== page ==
As Canada’s artists ready themselves for far-reaching cancellations in the 2020-21 opera season, Opera Canada is checking in. What is the ripple effect of an opera-free season? How many Canadians will call themselves professional artists in a year’s time? How bad has it gotten for freelancing individuals? And are there silver linings? We look for answers in our new series of Q&As, “What’s next?” Next up is tenor James McLennan:
What do the recent announcements of cancelled 2020/21 opera seasons mean for your professional future?
“I received my seventh cancellation this month, and like most singers, my performance calendar is now empty until next spring. That said, there are glimmers of hope: amidst all the cancellations, I’ve fielded a couple of inquiries about future projects. Most of these are being spearheaded by fellow performers, which I take as a good sign. The pandemic has exposed our vulnerabilities as contracted artists. But it’s also prompting us to re-examine our industry’s established models and to ask how they can be improved. If COVID-19 and the BLM movement are teaching us anything, it’s that a better world is not only imaginable, it’s achievable if we work together.
How much time have you spent considering a new career?
“Oh, about 20 years? In all seriousness, I’ve been pursuing a second, tandem career for about a decade now. The vagaries of a career on stage have always been a concern, even before the pandemic. I wanted to make sure I’d never have to give up singing when times got tough (and times have never been tougher!). So I completed a degree in French translation at York University in 2009 and slowly started taking on freelance work as a French-to-English translator.
“I now maintain a roster of regular clients, which keeps me busy in between opera and concert gigs. And these days it’s paying the bills until theatres reopen. I love translation and I find it complements what I do as a performer quite well. Whether I’m translating a text or singing a role, I’m transmitting a writer’s message and style in a way that faithfully conveys their ‘voice.’ I’m also constantly thinking about how languages influence the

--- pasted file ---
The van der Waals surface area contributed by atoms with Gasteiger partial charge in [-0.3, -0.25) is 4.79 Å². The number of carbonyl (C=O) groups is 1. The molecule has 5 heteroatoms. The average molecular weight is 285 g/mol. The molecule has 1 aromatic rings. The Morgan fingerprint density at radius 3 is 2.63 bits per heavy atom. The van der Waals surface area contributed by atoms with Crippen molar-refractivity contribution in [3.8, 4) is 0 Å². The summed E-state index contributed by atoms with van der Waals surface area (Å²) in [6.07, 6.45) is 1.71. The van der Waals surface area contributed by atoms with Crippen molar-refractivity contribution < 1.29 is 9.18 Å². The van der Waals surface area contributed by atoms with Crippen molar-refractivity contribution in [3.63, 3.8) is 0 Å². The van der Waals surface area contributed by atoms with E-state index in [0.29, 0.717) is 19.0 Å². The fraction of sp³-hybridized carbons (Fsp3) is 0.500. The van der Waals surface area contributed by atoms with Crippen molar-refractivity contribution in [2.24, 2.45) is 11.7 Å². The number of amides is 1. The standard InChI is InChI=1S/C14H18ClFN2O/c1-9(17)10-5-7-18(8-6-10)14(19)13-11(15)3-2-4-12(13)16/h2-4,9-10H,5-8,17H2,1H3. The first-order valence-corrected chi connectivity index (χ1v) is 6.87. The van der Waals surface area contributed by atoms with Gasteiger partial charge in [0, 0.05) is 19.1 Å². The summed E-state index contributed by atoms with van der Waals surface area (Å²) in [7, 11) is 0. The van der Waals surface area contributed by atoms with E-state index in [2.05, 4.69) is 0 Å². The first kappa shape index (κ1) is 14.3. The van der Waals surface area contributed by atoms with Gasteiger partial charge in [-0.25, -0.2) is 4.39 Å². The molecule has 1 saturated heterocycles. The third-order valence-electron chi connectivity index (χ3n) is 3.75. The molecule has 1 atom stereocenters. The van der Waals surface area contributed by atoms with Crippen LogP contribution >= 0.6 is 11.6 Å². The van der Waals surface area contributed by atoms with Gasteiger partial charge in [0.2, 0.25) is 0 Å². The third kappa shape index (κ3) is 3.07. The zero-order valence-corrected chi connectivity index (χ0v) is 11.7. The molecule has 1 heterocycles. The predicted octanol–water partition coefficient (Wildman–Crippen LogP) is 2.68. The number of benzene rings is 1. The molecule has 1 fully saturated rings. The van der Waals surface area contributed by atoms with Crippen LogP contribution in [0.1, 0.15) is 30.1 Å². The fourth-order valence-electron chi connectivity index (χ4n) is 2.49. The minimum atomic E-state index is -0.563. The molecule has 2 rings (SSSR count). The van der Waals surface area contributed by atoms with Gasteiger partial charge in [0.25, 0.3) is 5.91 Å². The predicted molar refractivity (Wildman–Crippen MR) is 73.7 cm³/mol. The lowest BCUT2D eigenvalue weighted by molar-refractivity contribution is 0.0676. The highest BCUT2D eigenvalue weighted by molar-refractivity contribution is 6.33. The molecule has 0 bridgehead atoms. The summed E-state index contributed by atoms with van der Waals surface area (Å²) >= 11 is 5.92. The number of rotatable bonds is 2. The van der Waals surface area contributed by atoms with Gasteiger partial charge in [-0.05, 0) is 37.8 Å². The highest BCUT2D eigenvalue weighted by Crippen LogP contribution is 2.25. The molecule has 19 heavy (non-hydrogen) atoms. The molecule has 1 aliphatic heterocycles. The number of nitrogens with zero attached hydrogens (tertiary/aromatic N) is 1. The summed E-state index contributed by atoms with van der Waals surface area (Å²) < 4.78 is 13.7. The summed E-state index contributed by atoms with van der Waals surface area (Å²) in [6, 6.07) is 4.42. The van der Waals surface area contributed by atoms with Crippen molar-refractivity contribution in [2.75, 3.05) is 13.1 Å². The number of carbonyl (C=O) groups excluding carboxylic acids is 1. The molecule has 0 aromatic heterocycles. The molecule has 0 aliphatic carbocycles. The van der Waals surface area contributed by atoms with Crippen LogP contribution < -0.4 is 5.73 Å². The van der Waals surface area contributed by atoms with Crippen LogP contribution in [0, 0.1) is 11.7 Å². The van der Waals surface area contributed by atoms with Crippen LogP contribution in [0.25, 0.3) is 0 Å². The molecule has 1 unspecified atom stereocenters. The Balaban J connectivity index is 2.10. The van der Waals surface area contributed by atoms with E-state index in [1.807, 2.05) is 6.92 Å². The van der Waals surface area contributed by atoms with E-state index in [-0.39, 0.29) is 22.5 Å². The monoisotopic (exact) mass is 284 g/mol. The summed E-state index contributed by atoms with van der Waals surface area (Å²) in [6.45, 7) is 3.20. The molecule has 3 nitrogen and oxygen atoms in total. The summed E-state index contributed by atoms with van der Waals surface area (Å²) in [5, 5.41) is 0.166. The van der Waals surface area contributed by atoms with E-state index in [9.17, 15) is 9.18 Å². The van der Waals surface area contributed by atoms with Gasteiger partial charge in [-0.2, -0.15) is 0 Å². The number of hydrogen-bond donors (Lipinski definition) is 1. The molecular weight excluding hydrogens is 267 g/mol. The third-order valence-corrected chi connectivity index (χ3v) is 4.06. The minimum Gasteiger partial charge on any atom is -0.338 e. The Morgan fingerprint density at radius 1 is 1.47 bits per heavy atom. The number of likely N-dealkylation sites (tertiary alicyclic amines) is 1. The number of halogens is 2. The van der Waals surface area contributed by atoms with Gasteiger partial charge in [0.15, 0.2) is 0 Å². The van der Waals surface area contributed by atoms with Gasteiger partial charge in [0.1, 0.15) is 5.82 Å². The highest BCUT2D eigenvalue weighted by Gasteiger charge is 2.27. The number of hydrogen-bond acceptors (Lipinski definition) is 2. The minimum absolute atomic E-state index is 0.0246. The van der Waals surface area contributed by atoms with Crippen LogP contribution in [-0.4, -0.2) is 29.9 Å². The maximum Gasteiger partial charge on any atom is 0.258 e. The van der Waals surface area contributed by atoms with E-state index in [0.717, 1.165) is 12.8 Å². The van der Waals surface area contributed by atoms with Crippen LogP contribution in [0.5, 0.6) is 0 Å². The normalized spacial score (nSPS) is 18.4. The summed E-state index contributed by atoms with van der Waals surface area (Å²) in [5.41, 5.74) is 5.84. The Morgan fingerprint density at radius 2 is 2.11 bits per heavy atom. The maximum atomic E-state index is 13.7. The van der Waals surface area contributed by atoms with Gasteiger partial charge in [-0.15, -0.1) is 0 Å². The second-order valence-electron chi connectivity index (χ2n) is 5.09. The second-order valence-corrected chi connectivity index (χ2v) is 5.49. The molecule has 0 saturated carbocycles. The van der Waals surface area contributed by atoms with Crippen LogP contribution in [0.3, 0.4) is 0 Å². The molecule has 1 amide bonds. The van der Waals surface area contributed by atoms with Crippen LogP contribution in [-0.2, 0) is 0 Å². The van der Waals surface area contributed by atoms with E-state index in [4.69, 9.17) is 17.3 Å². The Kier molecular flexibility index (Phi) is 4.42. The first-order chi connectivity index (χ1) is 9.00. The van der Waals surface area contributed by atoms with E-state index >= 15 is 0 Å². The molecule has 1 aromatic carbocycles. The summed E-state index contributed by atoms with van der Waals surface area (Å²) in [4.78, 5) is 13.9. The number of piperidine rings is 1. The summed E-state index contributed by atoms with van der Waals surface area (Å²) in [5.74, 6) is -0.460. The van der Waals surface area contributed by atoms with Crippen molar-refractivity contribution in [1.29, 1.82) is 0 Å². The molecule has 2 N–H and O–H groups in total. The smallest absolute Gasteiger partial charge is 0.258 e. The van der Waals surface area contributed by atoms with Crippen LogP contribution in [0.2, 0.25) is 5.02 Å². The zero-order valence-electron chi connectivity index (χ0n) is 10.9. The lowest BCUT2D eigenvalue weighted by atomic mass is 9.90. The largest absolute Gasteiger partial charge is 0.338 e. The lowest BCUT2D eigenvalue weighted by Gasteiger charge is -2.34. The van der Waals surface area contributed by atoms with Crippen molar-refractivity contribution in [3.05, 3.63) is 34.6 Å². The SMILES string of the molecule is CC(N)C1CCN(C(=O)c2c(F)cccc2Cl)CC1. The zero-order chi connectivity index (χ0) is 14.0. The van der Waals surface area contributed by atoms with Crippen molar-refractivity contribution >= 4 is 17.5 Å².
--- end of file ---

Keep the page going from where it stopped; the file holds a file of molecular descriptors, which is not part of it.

way people receive and process information. For example, French tends to favour more
abstract expressions and it loves what writers call ‘elegant variation’ (using synonyms to avoid repetition). It can also handle a less linear telling of events, especially compared to English which is generally much more direct and concise. Song lyrics and libretti texts are not immune to these linguistic conventions, which in turn impact musical composition. Music and language are completely intertwined.
“I often find myself applying my translator’s instincts when developing a role. Take Monsieur Triquet in Eugene Onegin. He deploys his ‘Frenchness’ in an attempt to gain status with Russian party guests, performing his aria in a refined French style and metre. But his poem is actually pretty banal, and that contrast is part of what makes Triquet funny. Plumbing a text for these kinds of clues can help anchor musical and acting choices. So I’d say my work as a translator has expanded and informed my artistic practice. It’s been a good fit for me, for sure.
What plans, singing or otherwise, do you have for the coming season?
“I’m doing my best to stay motivated, taking this time to test-drive some new roles. And I’m exploring the world of online voice teaching. Since 2017 I’ve been a sessional instructor at the University of Manitoba’s Desautels Faculty of Music—my third career, I guess! This year, lessons will be conducted virtually for the most part. But the technology we’re adopting may actually provide certain advantages. The ability to upload videos of practice sessions for critiques might encourage students to practise more. We’ll see! Even during these times of isolation and physical distancing, students are still eager to learn. That’s heartening and bodes well for the future, I’d say.
I’m also finally digging into Philippe Gaulier’s book, My Thoughts on Theatre. I had the opportunity to study with Gaulier in France a couple of years ago (thank you, Canada Council). A clown master and acting teacher, Gaulier is a living legend and working with him was life changing. The book is fascinating to me as a performer but also as a translator: the first half is in French, followed by an English translation by Ewen MacLachian. So I’m nerding out comparing the two versions. In person as in the book, Gaulier’s process can feel confounding and impenetrable, but you emerge from the experience completely transformed. Sort of like reading French literature, I suppose. It’s been good to re-immerse myself in the world of performance, if only between the pages of a book for now! This career is all about staying resilient in between rejections. COVID-19 is the biggest rejection we’ve ever faced, so I think it’s important to be kind to yourself, reach out to others for support and find simple ways to stay connected to your art in the meantime.”